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Advanced Topics}Solid State Physics

The specific heat of a superconductor jumps at the critical temperature (c.f. with its resistivity jump).

Ordinarily, the specific heat of a metal is c=aT+bT^3. When it is superconducting, the first term, the electronic-contribution, is replaced by \approx e^{-cT}. The revised plot of the specific heat has a jump from an exponentially increasing specific heat to a much lower value somewhere in the range for positive T.

Reference: Ibach and Luth p 270ff

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2009-10-04 15:46:48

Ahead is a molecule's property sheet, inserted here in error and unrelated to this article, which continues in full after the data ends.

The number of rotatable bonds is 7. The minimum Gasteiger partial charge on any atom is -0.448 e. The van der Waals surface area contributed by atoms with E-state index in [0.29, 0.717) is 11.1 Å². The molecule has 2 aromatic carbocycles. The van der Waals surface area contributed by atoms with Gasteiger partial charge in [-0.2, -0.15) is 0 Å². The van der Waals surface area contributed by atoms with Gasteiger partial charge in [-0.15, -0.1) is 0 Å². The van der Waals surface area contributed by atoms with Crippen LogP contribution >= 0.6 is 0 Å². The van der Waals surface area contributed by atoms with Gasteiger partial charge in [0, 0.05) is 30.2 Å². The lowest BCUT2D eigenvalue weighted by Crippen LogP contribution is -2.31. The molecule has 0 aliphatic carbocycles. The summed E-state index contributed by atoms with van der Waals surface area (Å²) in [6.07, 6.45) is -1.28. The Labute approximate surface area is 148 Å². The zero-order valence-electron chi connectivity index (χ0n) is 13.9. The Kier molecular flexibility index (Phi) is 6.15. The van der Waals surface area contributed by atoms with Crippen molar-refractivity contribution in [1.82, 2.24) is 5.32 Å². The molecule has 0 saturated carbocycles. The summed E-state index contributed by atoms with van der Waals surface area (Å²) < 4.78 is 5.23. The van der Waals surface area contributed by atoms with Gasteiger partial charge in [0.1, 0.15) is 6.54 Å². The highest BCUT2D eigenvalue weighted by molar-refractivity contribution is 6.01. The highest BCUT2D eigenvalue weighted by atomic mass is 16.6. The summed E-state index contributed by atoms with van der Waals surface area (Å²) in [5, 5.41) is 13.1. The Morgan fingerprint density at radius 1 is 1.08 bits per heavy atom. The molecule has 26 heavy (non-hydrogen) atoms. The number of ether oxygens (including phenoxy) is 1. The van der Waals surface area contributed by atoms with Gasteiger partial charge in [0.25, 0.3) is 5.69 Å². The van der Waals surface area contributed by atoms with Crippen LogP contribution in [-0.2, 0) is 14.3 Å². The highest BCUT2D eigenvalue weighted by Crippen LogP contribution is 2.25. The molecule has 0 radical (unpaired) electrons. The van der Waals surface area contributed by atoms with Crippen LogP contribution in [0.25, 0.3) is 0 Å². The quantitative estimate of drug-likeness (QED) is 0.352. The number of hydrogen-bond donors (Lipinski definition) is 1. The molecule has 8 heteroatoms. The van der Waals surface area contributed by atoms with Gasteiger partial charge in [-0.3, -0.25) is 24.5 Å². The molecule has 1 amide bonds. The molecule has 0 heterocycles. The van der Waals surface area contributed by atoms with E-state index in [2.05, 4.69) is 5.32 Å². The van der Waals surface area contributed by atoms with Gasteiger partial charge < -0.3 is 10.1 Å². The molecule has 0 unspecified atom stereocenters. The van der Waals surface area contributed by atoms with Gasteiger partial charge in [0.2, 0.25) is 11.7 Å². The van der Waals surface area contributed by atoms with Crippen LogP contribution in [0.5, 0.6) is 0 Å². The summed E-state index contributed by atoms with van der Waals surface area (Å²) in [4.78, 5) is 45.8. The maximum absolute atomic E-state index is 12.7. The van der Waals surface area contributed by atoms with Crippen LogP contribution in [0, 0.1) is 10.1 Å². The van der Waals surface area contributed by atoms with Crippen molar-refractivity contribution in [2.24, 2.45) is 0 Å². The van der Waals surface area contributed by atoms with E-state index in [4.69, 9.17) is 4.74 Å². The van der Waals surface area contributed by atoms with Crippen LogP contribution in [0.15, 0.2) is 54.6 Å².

So then the answer is (E), correct?
2011-10-14 01:24:50
2007-04-06 15:01:10
It's good to know that a phase transition is characterized by a discontinuous jump in a physical quantity. The switchover from normal metal to superconducting state is a phase transition and is characterized by a discontinuous jump in the Heat Capacity.
2011-11-08 13:20:57
yes. to add more to it...1st order phase transitions has their physical quantities (order parameter and dependent quantities) following a discontinuous or kinked curve.
There are alo 2nd order transitions which have a smooth variation. Nonetheless, superconductivity (Type I) is a 1st order transtition.

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So then the answer is (E), correct?

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